NEWS | Sunday, 26 August 2007

Maltacom files protest against MCA over interception system

Matthew Vella

Maltacom has filed a judicial protest against the Malta Communications Authority over payments the MCA is imposing for the operation of the legal interception system.
Telecoms companies and internet operators have to allow access to their systems to the Malta Security Services (MSS) legal interception system, and also finance its upkeep.
The controversial system, used by the Malta Security Service (MSS) to tap land and phone lines as well as electronic communication, is the subject of another lawsuit against the MCA over an alleged breach of procurement rules.
Maltacom, now rebranded as Go, is claiming the authorities can only impose on telecom firms to offer access to the legal interception system.
But the EUR2 million (Lm860,000) system has to be financed by all telecoms and internet providers, according to their total revenues. The contributions will be paid one year in advance, and the MCA refunds any overpayments once they assess the actual cost of operation for the year.
Maltacom said any payments imposed by MCA must be limited to the actual expenditure of managing the system.
It accused the MCA of failing to respect the principle of proportionality and fairness by establishing a fund into which the operators pay their dues for the upkeep of the system, which is itself controlled by the Security Services.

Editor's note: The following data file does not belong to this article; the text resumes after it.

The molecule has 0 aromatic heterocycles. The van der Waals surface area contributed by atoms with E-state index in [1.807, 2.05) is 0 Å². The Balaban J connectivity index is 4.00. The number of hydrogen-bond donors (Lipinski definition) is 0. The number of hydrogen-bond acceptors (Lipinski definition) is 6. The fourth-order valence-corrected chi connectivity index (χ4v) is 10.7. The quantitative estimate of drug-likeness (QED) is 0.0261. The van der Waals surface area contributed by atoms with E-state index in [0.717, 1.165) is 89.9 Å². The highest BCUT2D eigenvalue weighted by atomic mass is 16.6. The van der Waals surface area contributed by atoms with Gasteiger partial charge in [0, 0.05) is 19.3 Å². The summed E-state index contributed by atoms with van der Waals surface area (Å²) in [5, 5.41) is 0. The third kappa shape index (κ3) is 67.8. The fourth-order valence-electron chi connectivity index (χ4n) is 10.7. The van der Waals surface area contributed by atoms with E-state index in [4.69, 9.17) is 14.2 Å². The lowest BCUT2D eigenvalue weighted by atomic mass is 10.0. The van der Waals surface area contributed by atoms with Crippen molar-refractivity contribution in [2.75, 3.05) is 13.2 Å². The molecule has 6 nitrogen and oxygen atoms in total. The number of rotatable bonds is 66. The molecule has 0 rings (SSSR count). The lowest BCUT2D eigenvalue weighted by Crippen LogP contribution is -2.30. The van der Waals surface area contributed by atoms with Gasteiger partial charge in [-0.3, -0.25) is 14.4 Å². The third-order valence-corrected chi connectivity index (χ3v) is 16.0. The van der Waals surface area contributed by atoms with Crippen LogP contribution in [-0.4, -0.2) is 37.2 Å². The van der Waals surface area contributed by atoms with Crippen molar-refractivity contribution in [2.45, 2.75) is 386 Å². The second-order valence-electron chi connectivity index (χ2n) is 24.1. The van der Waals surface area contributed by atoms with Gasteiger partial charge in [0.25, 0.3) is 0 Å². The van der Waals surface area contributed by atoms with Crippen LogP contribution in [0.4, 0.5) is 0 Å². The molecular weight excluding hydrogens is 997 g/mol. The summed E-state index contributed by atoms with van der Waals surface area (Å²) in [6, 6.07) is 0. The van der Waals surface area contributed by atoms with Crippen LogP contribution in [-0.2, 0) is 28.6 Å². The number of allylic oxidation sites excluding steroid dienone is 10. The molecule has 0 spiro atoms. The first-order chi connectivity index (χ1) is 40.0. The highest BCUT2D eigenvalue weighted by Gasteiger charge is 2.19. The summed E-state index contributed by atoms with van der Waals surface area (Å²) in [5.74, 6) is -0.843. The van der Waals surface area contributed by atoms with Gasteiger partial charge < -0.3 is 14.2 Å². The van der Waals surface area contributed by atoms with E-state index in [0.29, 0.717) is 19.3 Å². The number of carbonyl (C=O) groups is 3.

Vodafone Malta has also opened a lawsuit against the MCA, claiming European Union directives prohibit the authority from imposing payments which go beyond the actual expenditure for the operating the system.
Maltacom also said it had no role in the procurement of the system, which also became a source of controversy when a tendering company for the system took the MCA to court claiming discrimination in the selection process.
The European Commission is even looking into whether the procurement contract awarded to Israeli firm Verint, could have infringed European procurement rules.
An Italian firm, RCS, claims it presented the cheapest offer, and that it was later refused to appeal the MCA’s decision to award Verint Systems the contract back in December 2005.
The MCA, which led the tender procedures, has claimed the contract never fell under normal procurement rules because it concerned equipment for the Security Service, which have a special dispensation from public procurement rules.


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